Adam Clarke

Adam Clarke (1760 or 1762–1832) was a British Methodist theologian and Biblical scholar, born in the townland of Moybeg Kirley near Tobermore in present-day Northern Ireland. He is chiefly remembered for writing a commentary on the Bible which took him 40 years to complete and which was a primary Methodist theological resource for two centuries.

That commentary, published as: "The New Testament of our Lord and Saviour Jesus Christ. The text carefully printed from the most correct copies of the present Authorized Version. Including the marginal readings and parallel texts. With a Commentary and Critical Notes. Designed as a help to a better understanding of the sacred writings. By Adam Clarke, LL.D. F.S.A. M.R.I.A. With a complete alphabetical index. Royal Octavo Stereotype Edition." [In six volumes of approximately 1,000 pages each] "New York, Published by J. Emory and B. Waugh, for the Methodist Episcopal Church, at the conference office, 13 Crosby-Street. J. Collord, Printer. 1831.", may be the most comprehensive commentary on the Bible ever prepared by one man. By himself he produced nearly half as much material as the scores of scholars who collaborated on the twelve-volume The Interpreters’ Bible. His commentary, particularly that on Revelation, identified the Catholic Church with the antichrist and bordered on antisemitic, as illustrated by the following quote:

“The Jewish philosophy, such as is found the Cabala, Midrashim, and other works, deserves the character of vain deceit, in the fullest sense and meaning of the words. The inspired writers excepted, the Jews have ever been the most puerile, absurd, and ridiculous reasoners in the world. Even Rabbi Maimon or Maimonides, the most intelligent of them all, is often, in his master-piece, the Moreh Neochim, the teacher of the perplexed, most deplorably empty and vain.”

As a theologian, Clarke reinforced the teachings of Methodist founder John Wesley. He taught that the Bible provides a complete interpretation of God's nature and will. He considered Scripture itself a miracle of God's grace that "takes away the veil of darkness and ignorance." With such an understanding, Clarke was first and foremost a Biblical theologian, often uneasy with purely systematic approaches to theology.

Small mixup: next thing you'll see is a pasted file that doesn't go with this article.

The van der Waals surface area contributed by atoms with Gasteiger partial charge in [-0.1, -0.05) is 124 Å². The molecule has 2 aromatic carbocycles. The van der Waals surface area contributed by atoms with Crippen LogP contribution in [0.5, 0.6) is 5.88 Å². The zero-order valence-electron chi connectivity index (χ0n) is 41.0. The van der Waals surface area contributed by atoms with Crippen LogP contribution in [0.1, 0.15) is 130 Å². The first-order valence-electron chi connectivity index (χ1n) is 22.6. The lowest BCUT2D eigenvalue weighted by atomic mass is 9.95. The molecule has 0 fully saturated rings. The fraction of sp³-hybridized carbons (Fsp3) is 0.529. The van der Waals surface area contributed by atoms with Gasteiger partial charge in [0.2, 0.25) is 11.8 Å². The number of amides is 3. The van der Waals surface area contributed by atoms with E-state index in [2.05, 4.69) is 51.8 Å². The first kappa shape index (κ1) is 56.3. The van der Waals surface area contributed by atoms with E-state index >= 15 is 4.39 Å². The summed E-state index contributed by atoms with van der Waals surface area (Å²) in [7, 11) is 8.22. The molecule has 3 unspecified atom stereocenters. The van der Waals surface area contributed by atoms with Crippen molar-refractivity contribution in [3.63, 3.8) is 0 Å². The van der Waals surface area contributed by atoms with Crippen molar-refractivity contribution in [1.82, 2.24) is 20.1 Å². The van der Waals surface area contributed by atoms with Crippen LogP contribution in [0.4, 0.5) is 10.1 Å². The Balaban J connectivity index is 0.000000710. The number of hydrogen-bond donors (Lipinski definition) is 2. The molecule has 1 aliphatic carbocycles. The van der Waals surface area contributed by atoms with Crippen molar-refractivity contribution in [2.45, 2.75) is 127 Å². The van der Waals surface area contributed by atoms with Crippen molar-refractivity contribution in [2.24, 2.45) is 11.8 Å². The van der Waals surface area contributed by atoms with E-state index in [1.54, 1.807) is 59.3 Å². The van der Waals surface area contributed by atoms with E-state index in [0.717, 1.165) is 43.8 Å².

Clarke followed Wesley in opposing a Calvinistic scheme of salvation, preferring instead the Wesleyan-Arminian positions regarding predestination, prevenient grace, the offer of justification to all persons, the possibility of entire sanctification, and assurance of salvation.

Perhaps his most controversial position regarded the eternal Sonship of Jesus. Clarke did not believe it Biblically faithful to affirm this doctrine, maintaining that prior to the Incarnation, Jesus was "unoriginated." Otherwise, according to Clarke, he would be subordinate to God and therefore not fully divine. This was important to Clarke because he felt that Jesus' divinity was crucial to understanding the atonement.

Clarke's view was opposed by many Methodists, notably Richard Watson. Watson and his allies argued that Clarke's position jeopardized the integrity of the doctrine of the trinity. Clarke's view was rejected by Methodism in favor of the traditional, orthodox perspective.

Notice to Readers

In an attempt to provide a wide range of opinions and applications within the bounds of the Historicist interpretation of Bible prophecy, we have utilized the research and writings of a variety of scholars and historians. Being that the material found on this website has been written over a period of several hundred years, there will naturally be a difference of opinions and interpretations on various prophecies. This is due to the experience and knowledge along with the political and religious conditions which existed during the life time of each respective writer. For example; the perspective of John Wycliffe of the 14th century in England as opposed to the perspective of a 21st century writer in North America may somewhat differ on the same prophecy due to their respective vantage points of time, location and development of historical events.

These differences by no means invalidate the truthfulness of the Historicist approach to the all-important subject of Bible prophecy. Even though some teachers and writers may differ on some major beliefs such as the rapture, the nature of the Second Coming of Christ, the identification of Israel, or the modern Zionist state of Israeli, each writer sets forth a traditional Protestant view of Bible prophecy that has been unfolding in fulfillment throughout time extending from the Apostolic age until our present age.

Every opinion and/or interpretation presented on this website may not necessarily be the accepted belief of those who have made this website available.